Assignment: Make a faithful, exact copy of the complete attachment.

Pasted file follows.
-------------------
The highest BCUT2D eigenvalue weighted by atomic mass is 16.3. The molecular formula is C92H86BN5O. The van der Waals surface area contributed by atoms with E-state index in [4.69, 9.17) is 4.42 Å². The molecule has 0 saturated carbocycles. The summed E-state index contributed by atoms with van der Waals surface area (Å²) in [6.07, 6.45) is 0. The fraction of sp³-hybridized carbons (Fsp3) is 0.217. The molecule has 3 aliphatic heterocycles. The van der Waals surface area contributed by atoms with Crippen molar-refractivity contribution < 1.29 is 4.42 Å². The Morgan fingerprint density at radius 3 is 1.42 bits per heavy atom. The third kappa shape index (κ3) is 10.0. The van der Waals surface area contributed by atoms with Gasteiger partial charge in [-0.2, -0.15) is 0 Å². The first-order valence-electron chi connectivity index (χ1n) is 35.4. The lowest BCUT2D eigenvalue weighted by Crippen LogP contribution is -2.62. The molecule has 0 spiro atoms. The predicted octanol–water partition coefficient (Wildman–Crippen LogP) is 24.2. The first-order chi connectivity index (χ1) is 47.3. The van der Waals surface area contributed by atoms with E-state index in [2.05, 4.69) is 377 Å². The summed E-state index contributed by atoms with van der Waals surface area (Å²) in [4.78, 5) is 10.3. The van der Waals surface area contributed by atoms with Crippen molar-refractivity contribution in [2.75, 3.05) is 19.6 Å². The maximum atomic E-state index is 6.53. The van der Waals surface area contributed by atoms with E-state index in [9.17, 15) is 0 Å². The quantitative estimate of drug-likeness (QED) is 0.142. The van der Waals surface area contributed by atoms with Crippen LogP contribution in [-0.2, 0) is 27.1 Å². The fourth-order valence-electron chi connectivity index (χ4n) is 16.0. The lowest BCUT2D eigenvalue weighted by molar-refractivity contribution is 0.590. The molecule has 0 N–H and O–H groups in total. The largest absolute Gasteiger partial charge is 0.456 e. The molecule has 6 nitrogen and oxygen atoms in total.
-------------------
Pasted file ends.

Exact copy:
The highest BCUT2D eigenvalue weighted by atomic mass is 16.3. The molecular formula is C92H86BN5O. The van der Waals surface area contributed by atoms with E-state index in [4.69, 9.17) is 4.42 Å². The molecule has 0 saturated carbocycles. The summed E-state index contributed by atoms with van der Waals surface area (Å²) in [6.07, 6.45) is 0. The fraction of sp³-hybridized carbons (Fsp3) is 0.217. The molecule has 3 aliphatic heterocycles. The van der Waals surface area contributed by atoms with Crippen molar-refractivity contribution < 1.29 is 4.42 Å². The Morgan fingerprint density at radius 3 is 1.42 bits per heavy atom. The third kappa shape index (κ3) is 10.0. The van der Waals surface area contributed by atoms with Gasteiger partial charge in [-0.2, -0.15) is 0 Å². The first-order valence-electron chi connectivity index (χ1n) is 35.4. The lowest BCUT2D eigenvalue weighted by Crippen LogP contribution is -2.62. The molecule has 0 spiro atoms. The predicted octanol–water partition coefficient (Wildman–Crippen LogP) is 24.2. The first-order chi connectivity index (χ1) is 47.3. The van der Waals surface area contributed by atoms with E-state index in [2.05, 4.69) is 377 Å². The summed E-state index contributed by atoms with van der Waals surface area (Å²) in [4.78, 5) is 10.3. The van der Waals surface area contributed by atoms with Crippen molar-refractivity contribution in [2.75, 3.05) is 19.6 Å². The maximum atomic E-state index is 6.53. The van der Waals surface area contributed by atoms with E-state index in [9.17, 15) is 0 Å². The quantitative estimate of drug-likeness (QED) is 0.142. The van der Waals surface area contributed by atoms with Crippen LogP contribution in [-0.2, 0) is 27.1 Å². The fourth-order valence-electron chi connectivity index (χ4n) is 16.0. The lowest BCUT2D eigenvalue weighted by molar-refractivity contribution is 0.590. The molecule has 0 N–H and O–H groups in total. The largest absolute Gasteiger partial charge is 0.456 e. The molecule has 6 nitrogen and oxygen atoms in total.